The inevitable equipment upgrades and remodeling projects common to hospital settings often prompt questions regarding the merits of repurposing an existing overhead support system versus a new installation.
Strong and stable systems ensure proper functioning of equipment and protect manufacturer’s warranties of highly sophisticated lighting and imaging systems weighing hundreds or thousands of pounds. Patient liability and employee safety are also a concern, so before any decision is made regarding the use of an existing overhead support structure, it is important to consider all available options. It is our hope that with this information in hand, you will have everything needed to make an informed decision.
On the surface, the least expensive option is to assume that since the existing structure held the old equipment, it is suitable for re-use. Although this may be true, there are no guarantees that the existing support structure is suitable for the new equipment. If problems arise, the equipment manufacturer will claim that the General Contractor has final responsibility for the strength and stability of the mounting structure. Re-purposing is your least expensive option, but this approach also has the most potential downside because nobody has assessed the structure’s suitability for the new application. Your project may also experience delays if the contractor discovers problems mid-project and worse yet, the new equipment may malfunction or even fall during use. With these outcomes in mind, the re-use of an existing support structure has potential hidden costs that may far exceed anticipated savings.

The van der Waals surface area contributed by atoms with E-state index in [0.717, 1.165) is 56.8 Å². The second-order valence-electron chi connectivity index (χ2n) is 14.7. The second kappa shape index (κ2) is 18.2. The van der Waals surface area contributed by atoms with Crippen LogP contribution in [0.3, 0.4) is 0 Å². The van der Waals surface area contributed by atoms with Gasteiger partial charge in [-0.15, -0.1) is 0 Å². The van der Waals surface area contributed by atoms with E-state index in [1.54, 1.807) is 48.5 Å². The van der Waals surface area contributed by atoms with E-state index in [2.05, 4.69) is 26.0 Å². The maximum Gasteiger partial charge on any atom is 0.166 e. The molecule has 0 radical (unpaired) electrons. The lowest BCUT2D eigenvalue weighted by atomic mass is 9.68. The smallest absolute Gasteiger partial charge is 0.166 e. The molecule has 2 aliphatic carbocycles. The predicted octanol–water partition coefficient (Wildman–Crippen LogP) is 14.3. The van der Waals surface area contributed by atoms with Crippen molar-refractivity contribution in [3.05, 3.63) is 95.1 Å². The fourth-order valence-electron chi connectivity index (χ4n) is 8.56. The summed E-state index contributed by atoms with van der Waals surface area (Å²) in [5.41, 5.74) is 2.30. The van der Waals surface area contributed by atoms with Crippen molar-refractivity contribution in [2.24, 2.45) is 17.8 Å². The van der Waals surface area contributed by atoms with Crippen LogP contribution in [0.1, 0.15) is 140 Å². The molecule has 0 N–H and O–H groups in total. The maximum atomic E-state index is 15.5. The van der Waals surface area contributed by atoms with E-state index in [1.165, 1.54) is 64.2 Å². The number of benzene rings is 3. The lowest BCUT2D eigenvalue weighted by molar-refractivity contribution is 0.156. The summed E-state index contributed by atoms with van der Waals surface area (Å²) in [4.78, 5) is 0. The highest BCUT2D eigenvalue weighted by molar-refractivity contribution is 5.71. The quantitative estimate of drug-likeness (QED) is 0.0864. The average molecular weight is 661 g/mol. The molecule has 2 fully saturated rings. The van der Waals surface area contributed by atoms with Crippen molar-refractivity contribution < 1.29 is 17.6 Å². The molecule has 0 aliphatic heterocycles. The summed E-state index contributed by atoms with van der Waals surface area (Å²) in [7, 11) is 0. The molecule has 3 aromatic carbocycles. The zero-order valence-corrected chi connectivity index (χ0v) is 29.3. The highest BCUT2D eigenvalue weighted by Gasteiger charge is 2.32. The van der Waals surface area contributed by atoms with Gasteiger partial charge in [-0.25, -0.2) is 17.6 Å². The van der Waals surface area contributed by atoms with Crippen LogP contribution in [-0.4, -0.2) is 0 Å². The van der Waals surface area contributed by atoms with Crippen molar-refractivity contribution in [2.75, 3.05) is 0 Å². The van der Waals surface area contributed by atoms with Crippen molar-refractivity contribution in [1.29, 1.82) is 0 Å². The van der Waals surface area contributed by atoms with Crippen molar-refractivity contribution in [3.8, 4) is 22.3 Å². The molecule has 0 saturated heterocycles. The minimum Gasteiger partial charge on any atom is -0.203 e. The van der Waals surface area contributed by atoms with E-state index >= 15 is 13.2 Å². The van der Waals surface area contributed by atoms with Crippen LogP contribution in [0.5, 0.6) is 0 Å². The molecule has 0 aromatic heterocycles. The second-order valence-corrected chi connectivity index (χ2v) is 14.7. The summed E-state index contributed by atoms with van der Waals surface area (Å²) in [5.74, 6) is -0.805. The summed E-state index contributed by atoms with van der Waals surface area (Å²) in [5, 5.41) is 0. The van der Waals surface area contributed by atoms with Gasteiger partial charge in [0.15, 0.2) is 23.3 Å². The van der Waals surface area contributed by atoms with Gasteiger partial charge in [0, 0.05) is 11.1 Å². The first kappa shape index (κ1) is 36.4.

The second option is hiring an engineer to review the existing structure and compare the support system to standard design practices. Often this additional step unveils missing bracing, loose hardware, and improper design concepts that can save substantial time downstream. The last
The only options that ensure the equipment manufacturer will honor a warranty include removal and installation of a new support structure backed by engineering drawings and PE seals, or making modifications (again, backed by engineering drawings with PE stamps when necessary). These options may seem unnecessary, but when you factor in the costs associated with voided equipment warranties and potential patient liability, a new or thoroughly reviewed support structure are the most cost-effective solutions over time.
As an example, this month, we were hired to assess the suitability of a Cath Lab support structure we designed and installed 17 years ago. In this
Although we offered a turnkey service for the original installation and performed the retrofitting, we can also design systems, and cut, kit, and bundle materials so a local contractor can complete the project.
If you are wondering what to do with an existing overhead support structure, remember to explore your options with an engineering company that understands the complexities of